1977: Topanga Canyon Fire destroyed six homes and forced the evacuation of everyone east of Topanga Canyon Boulevard and north of the town. A later analysis showed that fog moving in around 5 p.m. tamped down the fire and helped avert major disaster. The non-profit Topanga Coalition for Emergency Preparedness says: “In the years since 1977 all these homes have been rebuilt … and the burned-over vegetation has regrown to pre-fire condition – sometimes worse. New construction has greatly increased the density … the roads have not improved …. A new fire of the 1977 type is not only possible, but increasingly likely.”
1978: The Mandeville Canyon Fire and Agoura-Malibu Fire erupted the same October day, with the Agoura-Malibu Fire racing from the inland suburb and growing into a 20-mile wide fire front that reached the Pacific Ocean, burning down beachfront homes. It claimed three lives, 230 homes and 254 structures and burned 25,000 acres. The separate Mandeville fire sped from Mulholland Drive into Kenter and Mandeville canyons to Pacific Palisades, destroying 20 homes.
1979: Kirkwood Bowl-Laurel Canyon Fire in September burned for four hours and destroyed 23 homes, most before LAFD had a chance to lay its first line. An LAFD report explained: “The topography of the fire area is comprised of steep hills, heavy brush, very winding narrow streets, with single ingress and egress, a heavy concentrations of older structures built in close proximity to each other on top of ridges.”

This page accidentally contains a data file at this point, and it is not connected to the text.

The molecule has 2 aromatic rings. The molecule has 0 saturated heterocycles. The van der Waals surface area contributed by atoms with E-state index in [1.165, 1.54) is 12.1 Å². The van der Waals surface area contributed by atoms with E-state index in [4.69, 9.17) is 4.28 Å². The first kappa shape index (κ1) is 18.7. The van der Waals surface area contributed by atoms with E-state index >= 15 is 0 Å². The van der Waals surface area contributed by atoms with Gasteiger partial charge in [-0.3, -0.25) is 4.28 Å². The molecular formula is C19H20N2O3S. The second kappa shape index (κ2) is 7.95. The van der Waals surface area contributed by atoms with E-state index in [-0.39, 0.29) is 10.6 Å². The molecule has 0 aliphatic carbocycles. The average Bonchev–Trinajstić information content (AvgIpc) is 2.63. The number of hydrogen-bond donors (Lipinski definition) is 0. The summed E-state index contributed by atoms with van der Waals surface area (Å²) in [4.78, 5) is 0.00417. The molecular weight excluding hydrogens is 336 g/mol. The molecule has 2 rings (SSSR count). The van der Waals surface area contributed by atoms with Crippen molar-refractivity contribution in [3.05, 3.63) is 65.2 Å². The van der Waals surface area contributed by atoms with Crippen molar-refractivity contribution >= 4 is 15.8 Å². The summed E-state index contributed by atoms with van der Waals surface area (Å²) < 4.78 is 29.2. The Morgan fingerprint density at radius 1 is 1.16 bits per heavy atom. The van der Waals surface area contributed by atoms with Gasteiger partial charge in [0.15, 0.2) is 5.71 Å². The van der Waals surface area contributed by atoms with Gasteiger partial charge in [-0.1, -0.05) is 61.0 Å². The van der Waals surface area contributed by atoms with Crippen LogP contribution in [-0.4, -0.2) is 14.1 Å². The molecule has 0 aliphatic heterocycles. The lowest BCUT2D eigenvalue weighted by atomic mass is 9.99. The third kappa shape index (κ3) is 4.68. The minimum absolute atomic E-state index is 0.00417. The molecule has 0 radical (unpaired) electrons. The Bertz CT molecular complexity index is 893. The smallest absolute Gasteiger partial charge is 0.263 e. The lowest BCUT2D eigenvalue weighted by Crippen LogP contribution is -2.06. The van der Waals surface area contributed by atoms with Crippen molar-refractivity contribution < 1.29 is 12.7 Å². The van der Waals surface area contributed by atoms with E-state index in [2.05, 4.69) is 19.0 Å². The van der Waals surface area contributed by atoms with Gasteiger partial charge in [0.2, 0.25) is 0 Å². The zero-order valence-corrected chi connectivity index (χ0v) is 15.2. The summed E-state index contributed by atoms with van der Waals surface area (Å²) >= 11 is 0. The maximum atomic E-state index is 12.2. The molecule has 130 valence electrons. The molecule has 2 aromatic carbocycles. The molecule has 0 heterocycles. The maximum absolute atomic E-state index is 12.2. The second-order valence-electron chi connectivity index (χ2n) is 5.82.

1993: Central Malibu/Old Topanga Fires, whipped by Santa Ana winds that November, killed three people, burned 16,516 acres and destroyed 739 homes. Fire officials predicted after the first half-hour that the conflagration would “'go to the beach,' as it had in 1956, 1970, and 1985.” According to LAFD “changing wind vectors forced fire into the mouths of all the major coastal canyons in the Malibu area. Strike Teams were amassing on Pacific Coast Highway, in preparation for what nearly all involved would describe as the 'fight of their lives.'”
2003: Simi Fire burned 108,204 acres, threatening Moorpark and Simi Valley, where Ventura County fire officials said “the Simi 'fuel bed' has never burned to that magnitude.” Officials credited an “aggressive” vegetation management program, modern building and fire codes, and improved firefighting, with preventing death and the loss of homes.